In situ estrogen metabolism and synthesis have been considered to play a very important role in the development and progression of human endometrial carcinoma. 17β-Hydroxysteroid dehydrogenases (17-HSDs) are enzymes involved in the formation of active sex steroids, including testosterone, estrone (E1) and estradiol (E2). Estrogens are interchanged by two enzymes, 17-HSD types 1 and 2, type 1 converts E1 to E2, and type 2 does reverse actions. 17-HSD type 5 catalyzes the reduction of androstenedione to testosterone. 17-HSD type 2 expression was decreased through normal endometrium, hyperplasia and carcinoma accordingly. There was a significant inverse correlation between intratumoral E2 concentration and the level of 17-HSD type 2 mRNA in endometrial carcinoma. 17-HSD type 5 expression was significantly increased through normal endometrium, hyperplasia and carcinoma accordingly. These results indicated that 17-HSD types 2 and 5 play an important role in the regulation of in situ estrogen production in endometrial carcinoma.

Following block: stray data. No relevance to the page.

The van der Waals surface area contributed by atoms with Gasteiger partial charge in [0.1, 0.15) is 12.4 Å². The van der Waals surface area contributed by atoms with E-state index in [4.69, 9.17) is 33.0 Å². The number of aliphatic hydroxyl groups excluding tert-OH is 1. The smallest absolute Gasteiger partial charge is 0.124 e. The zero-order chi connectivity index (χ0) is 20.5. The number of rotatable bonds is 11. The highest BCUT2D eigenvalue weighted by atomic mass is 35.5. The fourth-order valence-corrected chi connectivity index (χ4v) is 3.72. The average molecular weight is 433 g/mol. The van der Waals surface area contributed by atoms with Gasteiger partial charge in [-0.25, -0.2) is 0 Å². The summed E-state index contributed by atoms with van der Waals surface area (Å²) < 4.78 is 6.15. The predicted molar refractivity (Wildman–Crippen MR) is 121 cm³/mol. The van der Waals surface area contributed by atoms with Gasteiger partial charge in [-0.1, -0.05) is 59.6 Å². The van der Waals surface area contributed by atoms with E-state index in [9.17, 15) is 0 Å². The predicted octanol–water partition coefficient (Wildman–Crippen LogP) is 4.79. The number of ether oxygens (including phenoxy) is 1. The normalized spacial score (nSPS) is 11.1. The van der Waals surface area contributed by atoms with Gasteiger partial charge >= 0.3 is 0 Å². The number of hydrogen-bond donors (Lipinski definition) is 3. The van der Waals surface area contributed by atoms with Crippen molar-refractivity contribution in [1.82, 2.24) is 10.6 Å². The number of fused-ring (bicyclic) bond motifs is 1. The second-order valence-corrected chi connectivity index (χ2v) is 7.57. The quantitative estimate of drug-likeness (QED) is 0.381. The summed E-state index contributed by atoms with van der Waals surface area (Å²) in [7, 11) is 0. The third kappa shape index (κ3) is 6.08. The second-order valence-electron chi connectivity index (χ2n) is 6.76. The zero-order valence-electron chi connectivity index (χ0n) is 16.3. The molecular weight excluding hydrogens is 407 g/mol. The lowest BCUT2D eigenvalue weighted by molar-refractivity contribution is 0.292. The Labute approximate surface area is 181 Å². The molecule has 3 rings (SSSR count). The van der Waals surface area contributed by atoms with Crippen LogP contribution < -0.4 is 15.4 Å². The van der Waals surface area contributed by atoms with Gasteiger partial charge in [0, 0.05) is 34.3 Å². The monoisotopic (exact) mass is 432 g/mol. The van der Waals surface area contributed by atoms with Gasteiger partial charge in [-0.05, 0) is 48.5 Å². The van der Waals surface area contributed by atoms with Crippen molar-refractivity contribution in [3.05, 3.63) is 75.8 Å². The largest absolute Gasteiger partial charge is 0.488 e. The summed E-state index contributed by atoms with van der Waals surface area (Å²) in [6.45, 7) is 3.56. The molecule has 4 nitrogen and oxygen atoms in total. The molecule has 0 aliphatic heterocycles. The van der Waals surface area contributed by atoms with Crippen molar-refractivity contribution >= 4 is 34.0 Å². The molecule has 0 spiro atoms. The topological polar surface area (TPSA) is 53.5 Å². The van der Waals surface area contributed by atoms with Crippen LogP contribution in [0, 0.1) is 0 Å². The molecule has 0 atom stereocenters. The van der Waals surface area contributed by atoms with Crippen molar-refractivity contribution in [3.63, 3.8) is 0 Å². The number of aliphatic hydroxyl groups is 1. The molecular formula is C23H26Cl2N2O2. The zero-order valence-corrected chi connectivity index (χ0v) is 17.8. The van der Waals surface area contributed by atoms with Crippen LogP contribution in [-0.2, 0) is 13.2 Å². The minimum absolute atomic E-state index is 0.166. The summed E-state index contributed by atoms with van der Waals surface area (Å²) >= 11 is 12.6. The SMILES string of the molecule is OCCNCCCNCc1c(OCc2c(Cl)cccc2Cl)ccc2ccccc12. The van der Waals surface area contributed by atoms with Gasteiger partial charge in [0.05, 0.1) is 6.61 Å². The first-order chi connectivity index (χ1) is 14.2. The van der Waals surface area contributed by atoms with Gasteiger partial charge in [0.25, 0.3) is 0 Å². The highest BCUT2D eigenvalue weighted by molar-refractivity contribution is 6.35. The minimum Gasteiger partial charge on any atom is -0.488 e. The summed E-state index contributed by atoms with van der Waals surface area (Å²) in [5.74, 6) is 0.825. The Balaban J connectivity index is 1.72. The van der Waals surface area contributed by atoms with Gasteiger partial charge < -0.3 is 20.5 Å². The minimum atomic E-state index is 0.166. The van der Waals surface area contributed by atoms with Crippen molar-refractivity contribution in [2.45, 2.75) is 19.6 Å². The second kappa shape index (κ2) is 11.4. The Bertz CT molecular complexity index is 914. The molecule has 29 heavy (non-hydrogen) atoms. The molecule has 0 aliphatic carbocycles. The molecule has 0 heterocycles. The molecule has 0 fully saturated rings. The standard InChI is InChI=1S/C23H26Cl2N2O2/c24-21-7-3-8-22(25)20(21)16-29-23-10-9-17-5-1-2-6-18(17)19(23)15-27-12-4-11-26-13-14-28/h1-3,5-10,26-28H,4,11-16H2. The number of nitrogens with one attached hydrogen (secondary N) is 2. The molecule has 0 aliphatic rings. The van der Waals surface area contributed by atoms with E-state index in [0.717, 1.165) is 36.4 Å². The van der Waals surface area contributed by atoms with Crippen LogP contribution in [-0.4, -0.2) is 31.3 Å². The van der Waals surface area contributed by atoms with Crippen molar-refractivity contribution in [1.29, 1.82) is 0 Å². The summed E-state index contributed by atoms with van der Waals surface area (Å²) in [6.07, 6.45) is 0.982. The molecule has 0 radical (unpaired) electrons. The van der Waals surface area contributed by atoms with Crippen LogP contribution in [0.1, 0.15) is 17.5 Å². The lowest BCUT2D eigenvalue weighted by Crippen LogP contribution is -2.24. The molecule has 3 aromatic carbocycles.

ASJC Scopus subject areas
- Molecular Biology